One potential roadblock to becoming a better teacher is a fear of feedback. Sometimes an outside perspective is the best way to find growth opportunities. The instructional benefits of peer teaching evaluation are well documented. It's important to keep in mind that these evaluations aren't just summative. Observations can be about much more than an annual evaluation of your teaching ability.
Multiple formative assessments throughout the year are a powerful tool for professional development through collaborative reflection and innovation. While formal peer observation programs are becoming standard practice for some schools, you don't need to wait for your administrator to set one up for you. Invite another teacher you trust and respect to observe you during their prep period. They'll likely be happy to help.
Alternatively, ask other teachers if you can come into their classrooms to observe them. Takes notes on what works well for them that you'd like to integrate into your own teaching.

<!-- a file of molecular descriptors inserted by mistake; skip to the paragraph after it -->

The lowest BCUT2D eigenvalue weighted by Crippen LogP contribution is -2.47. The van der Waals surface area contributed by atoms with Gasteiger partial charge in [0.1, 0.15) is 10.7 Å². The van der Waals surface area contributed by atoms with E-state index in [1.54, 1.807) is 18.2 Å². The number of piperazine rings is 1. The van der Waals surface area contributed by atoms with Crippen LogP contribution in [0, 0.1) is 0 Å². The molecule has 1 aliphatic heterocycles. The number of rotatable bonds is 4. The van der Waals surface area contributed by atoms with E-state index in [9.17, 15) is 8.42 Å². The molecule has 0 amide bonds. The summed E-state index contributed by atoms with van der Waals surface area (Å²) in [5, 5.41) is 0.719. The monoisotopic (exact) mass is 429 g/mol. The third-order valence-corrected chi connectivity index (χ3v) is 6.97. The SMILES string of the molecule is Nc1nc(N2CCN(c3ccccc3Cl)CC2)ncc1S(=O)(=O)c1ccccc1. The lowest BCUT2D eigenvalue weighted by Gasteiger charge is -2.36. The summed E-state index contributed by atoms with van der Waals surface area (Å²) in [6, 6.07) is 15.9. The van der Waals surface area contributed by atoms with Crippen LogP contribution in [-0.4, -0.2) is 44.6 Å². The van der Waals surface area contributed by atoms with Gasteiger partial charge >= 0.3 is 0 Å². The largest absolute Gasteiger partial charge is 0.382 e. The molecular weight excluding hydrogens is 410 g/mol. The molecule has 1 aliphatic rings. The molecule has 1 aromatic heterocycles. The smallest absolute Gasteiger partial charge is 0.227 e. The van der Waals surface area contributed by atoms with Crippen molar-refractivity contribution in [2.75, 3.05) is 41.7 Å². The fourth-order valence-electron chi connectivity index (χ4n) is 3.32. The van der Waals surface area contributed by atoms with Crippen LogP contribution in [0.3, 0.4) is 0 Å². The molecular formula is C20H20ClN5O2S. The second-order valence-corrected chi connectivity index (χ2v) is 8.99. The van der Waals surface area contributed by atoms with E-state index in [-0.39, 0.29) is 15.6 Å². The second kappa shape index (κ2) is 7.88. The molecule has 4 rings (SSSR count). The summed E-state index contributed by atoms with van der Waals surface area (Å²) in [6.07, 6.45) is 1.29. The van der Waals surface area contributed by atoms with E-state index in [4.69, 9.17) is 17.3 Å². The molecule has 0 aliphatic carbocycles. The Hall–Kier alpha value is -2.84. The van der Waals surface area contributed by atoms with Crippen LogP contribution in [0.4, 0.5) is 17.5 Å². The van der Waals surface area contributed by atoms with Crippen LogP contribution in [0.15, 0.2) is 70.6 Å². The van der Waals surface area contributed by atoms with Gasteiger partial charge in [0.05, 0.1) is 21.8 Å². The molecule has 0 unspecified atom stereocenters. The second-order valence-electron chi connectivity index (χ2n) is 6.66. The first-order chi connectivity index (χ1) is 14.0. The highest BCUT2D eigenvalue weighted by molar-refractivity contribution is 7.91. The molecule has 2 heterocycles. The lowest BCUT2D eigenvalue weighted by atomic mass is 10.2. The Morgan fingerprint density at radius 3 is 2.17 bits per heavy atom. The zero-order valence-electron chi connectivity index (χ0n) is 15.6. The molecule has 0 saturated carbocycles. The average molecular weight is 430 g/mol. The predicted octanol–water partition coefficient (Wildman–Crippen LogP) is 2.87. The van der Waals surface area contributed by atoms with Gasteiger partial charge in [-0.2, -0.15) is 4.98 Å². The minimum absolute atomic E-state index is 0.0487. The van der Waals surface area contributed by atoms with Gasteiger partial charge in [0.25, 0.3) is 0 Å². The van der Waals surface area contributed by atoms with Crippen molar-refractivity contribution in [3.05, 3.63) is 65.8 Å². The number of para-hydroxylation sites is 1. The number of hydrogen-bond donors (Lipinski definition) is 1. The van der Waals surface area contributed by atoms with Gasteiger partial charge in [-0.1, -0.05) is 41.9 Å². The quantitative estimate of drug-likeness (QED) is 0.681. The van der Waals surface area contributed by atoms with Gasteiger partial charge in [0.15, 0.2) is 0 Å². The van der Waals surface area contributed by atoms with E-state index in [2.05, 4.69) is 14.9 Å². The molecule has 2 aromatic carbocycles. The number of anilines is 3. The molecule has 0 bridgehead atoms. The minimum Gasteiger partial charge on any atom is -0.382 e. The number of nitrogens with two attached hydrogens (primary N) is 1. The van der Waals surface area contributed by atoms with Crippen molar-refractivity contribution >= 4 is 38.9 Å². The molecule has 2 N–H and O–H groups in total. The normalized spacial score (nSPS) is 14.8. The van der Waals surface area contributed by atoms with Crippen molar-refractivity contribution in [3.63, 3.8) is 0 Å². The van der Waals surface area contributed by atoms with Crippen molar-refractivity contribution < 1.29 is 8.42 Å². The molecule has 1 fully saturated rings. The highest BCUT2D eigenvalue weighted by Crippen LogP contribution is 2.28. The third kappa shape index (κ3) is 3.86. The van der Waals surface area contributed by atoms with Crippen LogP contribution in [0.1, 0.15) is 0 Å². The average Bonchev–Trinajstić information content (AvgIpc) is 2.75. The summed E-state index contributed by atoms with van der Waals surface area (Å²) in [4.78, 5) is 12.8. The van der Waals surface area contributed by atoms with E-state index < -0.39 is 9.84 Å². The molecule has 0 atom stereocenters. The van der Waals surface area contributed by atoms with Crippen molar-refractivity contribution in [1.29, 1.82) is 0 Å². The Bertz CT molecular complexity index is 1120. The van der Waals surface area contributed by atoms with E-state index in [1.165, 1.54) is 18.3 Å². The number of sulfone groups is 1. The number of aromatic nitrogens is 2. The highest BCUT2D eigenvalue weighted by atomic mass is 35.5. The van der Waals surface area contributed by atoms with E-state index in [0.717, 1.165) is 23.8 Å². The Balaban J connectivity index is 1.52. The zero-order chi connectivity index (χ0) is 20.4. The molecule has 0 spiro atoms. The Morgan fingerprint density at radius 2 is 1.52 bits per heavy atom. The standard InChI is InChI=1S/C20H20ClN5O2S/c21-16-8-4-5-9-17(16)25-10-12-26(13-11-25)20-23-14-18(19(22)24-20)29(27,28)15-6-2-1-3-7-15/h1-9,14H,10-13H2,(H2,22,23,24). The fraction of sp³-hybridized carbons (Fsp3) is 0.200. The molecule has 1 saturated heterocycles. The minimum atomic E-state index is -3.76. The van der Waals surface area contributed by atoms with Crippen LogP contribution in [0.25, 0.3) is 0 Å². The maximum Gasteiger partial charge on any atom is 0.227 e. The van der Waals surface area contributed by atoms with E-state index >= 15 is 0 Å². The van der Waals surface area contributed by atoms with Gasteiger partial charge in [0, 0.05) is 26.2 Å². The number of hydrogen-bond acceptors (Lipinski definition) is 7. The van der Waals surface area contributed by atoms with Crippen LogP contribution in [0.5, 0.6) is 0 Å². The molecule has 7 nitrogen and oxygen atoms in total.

Even if you can't observe another teacher or have them observe you, you can still turn to your peers for help. No matter what kinds of challenges you're experiencing in the classroom, at least one of your peers has likely encountered a similar situation. Ask your co-workers about what struggles they've faced and what strategies worked for them.
Remember, don't just focus on the negative. If you have an idea for a lesson or teaching strategy you are excited to try, share it with your colleagues. They can help you refine it further, or they can try it in their classroom and build upon your ideas. Creating a culture of professional collaboration will help you and your fellow teachers advance your skills.
Ask for Student Feedback